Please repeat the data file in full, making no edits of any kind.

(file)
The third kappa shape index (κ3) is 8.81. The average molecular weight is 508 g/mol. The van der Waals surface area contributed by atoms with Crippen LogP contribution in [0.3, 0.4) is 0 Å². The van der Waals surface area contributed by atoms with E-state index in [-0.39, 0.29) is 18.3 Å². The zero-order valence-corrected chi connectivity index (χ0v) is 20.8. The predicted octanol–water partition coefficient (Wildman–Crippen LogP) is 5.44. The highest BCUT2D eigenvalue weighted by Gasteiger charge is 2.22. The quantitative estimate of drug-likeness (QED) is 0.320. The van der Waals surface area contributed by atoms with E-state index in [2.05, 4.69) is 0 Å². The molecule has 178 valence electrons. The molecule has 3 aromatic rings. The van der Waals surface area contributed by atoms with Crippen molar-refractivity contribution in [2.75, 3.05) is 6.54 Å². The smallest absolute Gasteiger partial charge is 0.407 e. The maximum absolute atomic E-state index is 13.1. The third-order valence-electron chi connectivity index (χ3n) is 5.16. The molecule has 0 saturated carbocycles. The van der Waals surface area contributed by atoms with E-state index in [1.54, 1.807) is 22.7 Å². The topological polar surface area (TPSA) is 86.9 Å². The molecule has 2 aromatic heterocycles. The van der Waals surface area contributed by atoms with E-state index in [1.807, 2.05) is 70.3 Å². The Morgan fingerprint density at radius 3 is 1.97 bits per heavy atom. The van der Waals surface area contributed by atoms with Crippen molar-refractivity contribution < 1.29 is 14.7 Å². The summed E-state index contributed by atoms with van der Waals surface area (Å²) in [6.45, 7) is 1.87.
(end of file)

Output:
The third kappa shape index (κ3) is 8.81. The average molecular weight is 508 g/mol. The van der Waals surface area contributed by atoms with Crippen LogP contribution in [0.3, 0.4) is 0 Å². The van der Waals surface area contributed by atoms with E-state index in [-0.39, 0.29) is 18.3 Å². The zero-order valence-corrected chi connectivity index (χ0v) is 20.8. The predicted octanol–water partition coefficient (Wildman–Crippen LogP) is 5.44. The highest BCUT2D eigenvalue weighted by Gasteiger charge is 2.22. The quantitative estimate of drug-likeness (QED) is 0.320. The van der Waals surface area contributed by atoms with E-state index in [2.05, 4.69) is 0 Å². The molecule has 178 valence electrons. The molecule has 3 aromatic rings. The van der Waals surface area contributed by atoms with Crippen molar-refractivity contribution in [2.75, 3.05) is 6.54 Å². The smallest absolute Gasteiger partial charge is 0.407 e. The maximum absolute atomic E-state index is 13.1. The third-order valence-electron chi connectivity index (χ3n) is 5.16. The molecule has 0 saturated carbocycles. The van der Waals surface area contributed by atoms with E-state index in [1.54, 1.807) is 22.7 Å². The topological polar surface area (TPSA) is 86.9 Å². The molecule has 2 aromatic heterocycles. The van der Waals surface area contributed by atoms with E-state index in [1.807, 2.05) is 70.3 Å². The Morgan fingerprint density at radius 3 is 1.97 bits per heavy atom. The van der Waals surface area contributed by atoms with Crippen molar-refractivity contribution < 1.29 is 14.7 Å². The summed E-state index contributed by atoms with van der Waals surface area (Å²) in [6.45, 7) is 1.87.